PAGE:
James Fletcher, then head of NASA, recalls the ensuing budget battle as "one of the most traumatic experiences of my life." An Office of Management and Budget official, who asked not to be named, saw it as merely an attempt to impose economical procedures on a new program which had not yet gotten underway. "There was a feeling that the program was just getting geared up," he said. "It didn't have to meet any particular end date."

The result was an $85 million cut in the Shuttle budget for fiscal 1974, and another $89 million cut in the 1975 budget. NASA had to push its target date for the first orbit of the Shuttle back 15 months-from March 1978 to June 1979.

Those 15 unimportant months looked more important in 1977, when the new sunspot cycle got underway. By October-with the sunspot number at 43.2-the scientists at Marshall knew their earlier prediction had been too low. The new forecast called for a maximum of 96-which would bring Skylab down in April 1980. The need for a solution had become a little more urgent.

Frosch had succeeded Fletcher as head of NASA in June. "When I looked at it in the summer of '77, we still had the evaluation that the risk was small," he said. "But facing the more imminent possiblity, we felt the responsibility to do something about it if something could be done economically."

At the end of October 1977, Frosch ordered a crash program to produce a device that could ride the Shuttle into orbit, link up with Skylab, and move it into a higher orbit.

Known as the teleoperator retrieval system, or TRS, the device was designed to emerge from the Shuttle's wide cargo bay and fly across a half-mile of space to Skylab. An astronaut would fly TRS by remote control, using a television signal relayed from its nose.

A TRS unit had been a dream of NASA's since the inception of the Shuttle. But the agency had not planned on building it until 1982 or 1983. So the emergency TRS which was designed to save Skylab became a kind of orbital gooney bird, concocted of equipment left over from other programs. The central unit of TRS would be small-4 feet by 4 feet by 5 feet; four detachable booster tanks would push the space station about 75 nautical miles higher. TRS was designed with that much power because the new sunspot projection showed it would be enough to put Skylab into a stable orbit.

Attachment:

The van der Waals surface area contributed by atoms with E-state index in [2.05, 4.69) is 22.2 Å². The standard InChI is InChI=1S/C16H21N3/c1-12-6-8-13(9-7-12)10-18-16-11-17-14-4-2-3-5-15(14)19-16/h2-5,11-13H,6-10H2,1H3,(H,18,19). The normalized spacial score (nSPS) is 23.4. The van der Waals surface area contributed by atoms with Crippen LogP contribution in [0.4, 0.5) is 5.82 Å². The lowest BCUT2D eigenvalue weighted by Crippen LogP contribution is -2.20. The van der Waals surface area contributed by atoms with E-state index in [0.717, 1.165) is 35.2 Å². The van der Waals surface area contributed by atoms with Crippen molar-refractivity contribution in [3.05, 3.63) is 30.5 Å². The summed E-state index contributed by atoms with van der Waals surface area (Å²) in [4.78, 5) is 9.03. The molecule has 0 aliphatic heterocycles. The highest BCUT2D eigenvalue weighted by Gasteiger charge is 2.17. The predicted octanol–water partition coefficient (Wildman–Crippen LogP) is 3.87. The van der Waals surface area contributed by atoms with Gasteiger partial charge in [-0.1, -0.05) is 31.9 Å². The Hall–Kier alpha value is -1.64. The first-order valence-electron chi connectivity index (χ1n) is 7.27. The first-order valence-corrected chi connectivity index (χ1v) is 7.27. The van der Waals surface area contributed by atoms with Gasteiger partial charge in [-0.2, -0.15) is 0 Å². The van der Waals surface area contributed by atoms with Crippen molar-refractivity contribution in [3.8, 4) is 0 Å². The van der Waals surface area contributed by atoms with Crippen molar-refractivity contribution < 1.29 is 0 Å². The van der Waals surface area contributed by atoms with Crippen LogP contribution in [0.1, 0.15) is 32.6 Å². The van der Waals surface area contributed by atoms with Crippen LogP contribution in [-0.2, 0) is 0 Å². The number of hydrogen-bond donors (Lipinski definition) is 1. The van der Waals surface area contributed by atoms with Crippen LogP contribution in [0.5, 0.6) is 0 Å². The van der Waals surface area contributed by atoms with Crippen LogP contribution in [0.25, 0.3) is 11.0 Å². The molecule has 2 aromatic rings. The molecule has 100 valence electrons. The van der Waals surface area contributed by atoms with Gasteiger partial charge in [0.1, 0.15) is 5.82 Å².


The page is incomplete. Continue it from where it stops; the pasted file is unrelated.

By February 1978, however, the sunspot number was 93.6.

In March, a team of NASA scientists flew to the Bermuda space tracking station to try to communicate with Skylab. No one had been aboard the orbital workshop since February of 1974. This part of the story is atypical: things went better than expected. The Bermuda team found that Skylab had hardly degenerated at all during the four-year hiatus. NASA began to suspect that if they could reach the workshop in time, it might play a valuable role during the Shuttle era.

The Bermuda crew was directed by Herman Thomason, a quiet control systems engineer from Marshall who speaks of Skylab today with paternal pride and regret. The group at first had a simple mission: to see if they could talk to Skylab, and, if so, to try to put it into a tumble, or rolling motion, which would reduce the drag of the upper atmosphere and keep it up longer.

But when they turned on the telemetry control system, they received a confusing jumble of data, followed by silence, followed by a blank signal, and then silence again. In fact, Skylab had already fallen into a complex tumble. Its solar power panels were providing electricity to the telemetry system only when they were pointing at the sun.

The intervals of signal and silence were the one concrete piece of information Skylab could provide. Thomason and his crew used this opening to devise ways to control a vehicle which was not designed to be controlled from the ground. Their problem might be compared to the story about the boy who tries to fish a quarter out of a sewer grate with a wad of gum on a string-but, in this case, the boy was trying not to retrieve the coin, but to flip it over in the dark, and then to guess from the feel of the string whether the quarter was heads or tails.